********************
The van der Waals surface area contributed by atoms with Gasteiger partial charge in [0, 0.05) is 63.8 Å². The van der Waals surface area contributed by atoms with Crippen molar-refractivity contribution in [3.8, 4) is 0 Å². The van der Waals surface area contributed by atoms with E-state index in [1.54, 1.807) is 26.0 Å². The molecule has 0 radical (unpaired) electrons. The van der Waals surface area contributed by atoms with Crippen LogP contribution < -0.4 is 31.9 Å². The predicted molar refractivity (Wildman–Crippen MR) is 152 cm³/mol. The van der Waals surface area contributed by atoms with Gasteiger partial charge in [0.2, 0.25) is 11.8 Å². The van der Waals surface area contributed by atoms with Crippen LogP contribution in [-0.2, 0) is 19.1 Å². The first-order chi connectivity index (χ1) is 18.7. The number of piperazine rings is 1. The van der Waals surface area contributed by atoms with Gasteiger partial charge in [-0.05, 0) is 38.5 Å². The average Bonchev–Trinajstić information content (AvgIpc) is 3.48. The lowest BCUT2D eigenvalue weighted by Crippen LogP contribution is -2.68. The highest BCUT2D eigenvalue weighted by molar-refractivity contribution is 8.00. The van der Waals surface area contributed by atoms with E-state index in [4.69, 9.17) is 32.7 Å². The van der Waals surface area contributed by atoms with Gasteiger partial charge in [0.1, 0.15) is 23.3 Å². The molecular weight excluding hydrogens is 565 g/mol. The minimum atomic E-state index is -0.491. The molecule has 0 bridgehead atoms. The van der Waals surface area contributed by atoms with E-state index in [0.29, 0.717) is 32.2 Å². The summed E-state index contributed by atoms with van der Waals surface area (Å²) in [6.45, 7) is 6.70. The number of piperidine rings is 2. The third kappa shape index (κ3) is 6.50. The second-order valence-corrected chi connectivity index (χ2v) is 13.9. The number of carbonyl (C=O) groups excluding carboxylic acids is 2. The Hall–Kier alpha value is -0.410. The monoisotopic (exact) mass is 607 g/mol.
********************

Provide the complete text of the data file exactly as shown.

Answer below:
The van der Waals surface area contributed by atoms with Gasteiger partial charge in [0, 0.05) is 63.8 Å². The van der Waals surface area contributed by atoms with Crippen molar-refractivity contribution in [3.8, 4) is 0 Å². The van der Waals surface area contributed by atoms with E-state index in [1.54, 1.807) is 26.0 Å². The molecule has 0 radical (unpaired) electrons. The van der Waals surface area contributed by atoms with Crippen LogP contribution < -0.4 is 31.9 Å². The predicted molar refractivity (Wildman–Crippen MR) is 152 cm³/mol. The van der Waals surface area contributed by atoms with Gasteiger partial charge in [0.2, 0.25) is 11.8 Å². The van der Waals surface area contributed by atoms with Crippen LogP contribution in [-0.2, 0) is 19.1 Å². The first-order chi connectivity index (χ1) is 18.7. The number of piperazine rings is 1. The van der Waals surface area contributed by atoms with Gasteiger partial charge in [-0.05, 0) is 38.5 Å². The average Bonchev–Trinajstić information content (AvgIpc) is 3.48. The lowest BCUT2D eigenvalue weighted by Crippen LogP contribution is -2.68. The highest BCUT2D eigenvalue weighted by molar-refractivity contribution is 8.00. The van der Waals surface area contributed by atoms with E-state index in [4.69, 9.17) is 32.7 Å². The van der Waals surface area contributed by atoms with Gasteiger partial charge in [0.1, 0.15) is 23.3 Å². The molecular weight excluding hydrogens is 565 g/mol. The minimum atomic E-state index is -0.491. The molecule has 0 bridgehead atoms. The van der Waals surface area contributed by atoms with E-state index in [0.29, 0.717) is 32.2 Å². The summed E-state index contributed by atoms with van der Waals surface area (Å²) in [6.45, 7) is 6.70. The number of piperidine rings is 2. The third kappa shape index (κ3) is 6.50. The second-order valence-corrected chi connectivity index (χ2v) is 13.9. The number of carbonyl (C=O) groups excluding carboxylic acids is 2. The Hall–Kier alpha value is -0.410. The monoisotopic (exact) mass is 607 g/mol.